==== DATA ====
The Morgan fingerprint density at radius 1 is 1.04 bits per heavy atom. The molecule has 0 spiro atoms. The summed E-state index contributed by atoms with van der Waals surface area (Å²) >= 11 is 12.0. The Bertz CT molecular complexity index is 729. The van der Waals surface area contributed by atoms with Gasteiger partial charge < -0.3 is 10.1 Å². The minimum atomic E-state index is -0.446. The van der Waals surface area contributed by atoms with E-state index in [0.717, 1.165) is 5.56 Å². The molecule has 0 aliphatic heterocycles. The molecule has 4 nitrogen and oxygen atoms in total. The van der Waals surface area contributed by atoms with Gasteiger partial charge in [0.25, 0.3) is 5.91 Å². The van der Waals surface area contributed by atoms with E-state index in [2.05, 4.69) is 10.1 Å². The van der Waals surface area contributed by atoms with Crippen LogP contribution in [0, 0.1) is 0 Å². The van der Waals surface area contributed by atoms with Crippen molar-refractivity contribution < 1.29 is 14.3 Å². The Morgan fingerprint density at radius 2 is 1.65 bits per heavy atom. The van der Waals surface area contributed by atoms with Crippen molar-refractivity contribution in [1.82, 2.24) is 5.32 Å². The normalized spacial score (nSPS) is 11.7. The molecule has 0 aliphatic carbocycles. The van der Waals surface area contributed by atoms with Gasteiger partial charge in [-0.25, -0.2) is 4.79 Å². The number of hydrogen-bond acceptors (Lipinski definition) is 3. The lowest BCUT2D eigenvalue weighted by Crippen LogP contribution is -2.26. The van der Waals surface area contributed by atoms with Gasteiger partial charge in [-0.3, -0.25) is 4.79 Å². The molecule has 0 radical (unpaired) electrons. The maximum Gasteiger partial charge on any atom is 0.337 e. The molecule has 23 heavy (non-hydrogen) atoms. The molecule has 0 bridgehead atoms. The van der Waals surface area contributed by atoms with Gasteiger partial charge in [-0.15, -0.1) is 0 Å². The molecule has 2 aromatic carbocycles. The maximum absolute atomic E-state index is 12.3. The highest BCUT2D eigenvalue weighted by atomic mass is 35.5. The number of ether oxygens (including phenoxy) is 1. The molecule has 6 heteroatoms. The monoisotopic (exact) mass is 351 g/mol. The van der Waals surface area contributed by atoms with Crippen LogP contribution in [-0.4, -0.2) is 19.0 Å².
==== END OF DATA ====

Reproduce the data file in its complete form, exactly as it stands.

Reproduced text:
The Morgan fingerprint density at radius 1 is 1.04 bits per heavy atom. The molecule has 0 spiro atoms. The summed E-state index contributed by atoms with van der Waals surface area (Å²) >= 11 is 12.0. The Bertz CT molecular complexity index is 729. The van der Waals surface area contributed by atoms with Gasteiger partial charge < -0.3 is 10.1 Å². The minimum atomic E-state index is -0.446. The van der Waals surface area contributed by atoms with E-state index in [0.717, 1.165) is 5.56 Å². The molecule has 0 aliphatic heterocycles. The molecule has 4 nitrogen and oxygen atoms in total. The van der Waals surface area contributed by atoms with Gasteiger partial charge in [0.25, 0.3) is 5.91 Å². The van der Waals surface area contributed by atoms with E-state index in [2.05, 4.69) is 10.1 Å². The van der Waals surface area contributed by atoms with Crippen LogP contribution in [0, 0.1) is 0 Å². The van der Waals surface area contributed by atoms with Crippen molar-refractivity contribution < 1.29 is 14.3 Å². The Morgan fingerprint density at radius 2 is 1.65 bits per heavy atom. The van der Waals surface area contributed by atoms with Crippen molar-refractivity contribution in [1.82, 2.24) is 5.32 Å². The normalized spacial score (nSPS) is 11.7. The molecule has 0 aliphatic carbocycles. The van der Waals surface area contributed by atoms with Gasteiger partial charge in [-0.25, -0.2) is 4.79 Å². The number of hydrogen-bond acceptors (Lipinski definition) is 3. The lowest BCUT2D eigenvalue weighted by Crippen LogP contribution is -2.26. The van der Waals surface area contributed by atoms with Gasteiger partial charge in [-0.3, -0.25) is 4.79 Å². The molecule has 0 radical (unpaired) electrons. The maximum Gasteiger partial charge on any atom is 0.337 e. The molecule has 23 heavy (non-hydrogen) atoms. The molecule has 0 bridgehead atoms. The van der Waals surface area contributed by atoms with Gasteiger partial charge in [-0.15, -0.1) is 0 Å². The molecule has 2 aromatic carbocycles. The maximum absolute atomic E-state index is 12.3. The highest BCUT2D eigenvalue weighted by atomic mass is 35.5. The number of ether oxygens (including phenoxy) is 1. The molecule has 6 heteroatoms. The monoisotopic (exact) mass is 351 g/mol. The van der Waals surface area contributed by atoms with Crippen LogP contribution in [-0.4, -0.2) is 19.0 Å².